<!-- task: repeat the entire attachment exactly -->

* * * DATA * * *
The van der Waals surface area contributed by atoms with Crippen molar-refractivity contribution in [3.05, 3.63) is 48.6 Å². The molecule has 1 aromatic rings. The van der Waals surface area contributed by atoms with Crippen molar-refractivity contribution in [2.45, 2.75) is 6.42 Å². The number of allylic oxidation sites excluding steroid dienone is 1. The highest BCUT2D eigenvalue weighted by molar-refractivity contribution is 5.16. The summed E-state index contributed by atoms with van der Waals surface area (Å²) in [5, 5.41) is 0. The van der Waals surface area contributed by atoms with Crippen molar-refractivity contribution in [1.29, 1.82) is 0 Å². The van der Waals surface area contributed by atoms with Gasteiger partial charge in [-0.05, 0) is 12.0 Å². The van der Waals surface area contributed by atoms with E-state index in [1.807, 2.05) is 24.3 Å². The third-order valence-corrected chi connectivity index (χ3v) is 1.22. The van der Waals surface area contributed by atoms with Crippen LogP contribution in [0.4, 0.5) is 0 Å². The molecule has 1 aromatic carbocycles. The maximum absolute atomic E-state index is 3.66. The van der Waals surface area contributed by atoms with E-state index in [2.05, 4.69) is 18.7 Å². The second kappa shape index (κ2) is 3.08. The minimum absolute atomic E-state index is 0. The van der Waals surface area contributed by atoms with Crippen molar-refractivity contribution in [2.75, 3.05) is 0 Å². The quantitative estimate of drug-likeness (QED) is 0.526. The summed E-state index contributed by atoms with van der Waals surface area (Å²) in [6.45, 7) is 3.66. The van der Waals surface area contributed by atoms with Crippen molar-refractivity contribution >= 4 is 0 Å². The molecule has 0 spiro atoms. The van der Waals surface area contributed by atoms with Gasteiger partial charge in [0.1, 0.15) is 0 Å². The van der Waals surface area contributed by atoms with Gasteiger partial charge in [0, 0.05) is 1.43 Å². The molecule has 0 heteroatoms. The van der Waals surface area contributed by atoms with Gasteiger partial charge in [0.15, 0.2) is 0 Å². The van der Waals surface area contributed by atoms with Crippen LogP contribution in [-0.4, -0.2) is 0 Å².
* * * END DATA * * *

The van der Waals surface area contributed by atoms with Crippen molar-refractivity contribution in [3.05, 3.63) is 48.6 Å². The molecule has 1 aromatic rings. The van der Waals surface area contributed by atoms with Crippen molar-refractivity contribution in [2.45, 2.75) is 6.42 Å². The number of allylic oxidation sites excluding steroid dienone is 1. The highest BCUT2D eigenvalue weighted by molar-refractivity contribution is 5.16. The summed E-state index contributed by atoms with van der Waals surface area (Å²) in [5, 5.41) is 0. The van der Waals surface area contributed by atoms with Crippen molar-refractivity contribution in [1.29, 1.82) is 0 Å². The van der Waals surface area contributed by atoms with Gasteiger partial charge in [-0.05, 0) is 12.0 Å². The van der Waals surface area contributed by atoms with E-state index in [1.807, 2.05) is 24.3 Å². The third-order valence-corrected chi connectivity index (χ3v) is 1.22. The van der Waals surface area contributed by atoms with Crippen LogP contribution in [0.4, 0.5) is 0 Å². The molecule has 1 aromatic carbocycles. The maximum absolute atomic E-state index is 3.66. The van der Waals surface area contributed by atoms with E-state index in [2.05, 4.69) is 18.7 Å². The second kappa shape index (κ2) is 3.08. The minimum absolute atomic E-state index is 0. The van der Waals surface area contributed by atoms with Crippen molar-refractivity contribution in [2.75, 3.05) is 0 Å². The quantitative estimate of drug-likeness (QED) is 0.526. The summed E-state index contributed by atoms with van der Waals surface area (Å²) in [6.45, 7) is 3.66. The van der Waals surface area contributed by atoms with Crippen molar-refractivity contribution >= 4 is 0 Å². The molecule has 0 spiro atoms. The van der Waals surface area contributed by atoms with Gasteiger partial charge in [0.1, 0.15) is 0 Å². The van der Waals surface area contributed by atoms with Gasteiger partial charge in [0, 0.05) is 1.43 Å². The molecule has 0 heteroatoms. The van der Waals surface area contributed by atoms with Gasteiger partial charge in [0.15, 0.2) is 0 Å². The van der Waals surface area contributed by atoms with Crippen LogP contribution in [-0.4, -0.2) is 0 Å².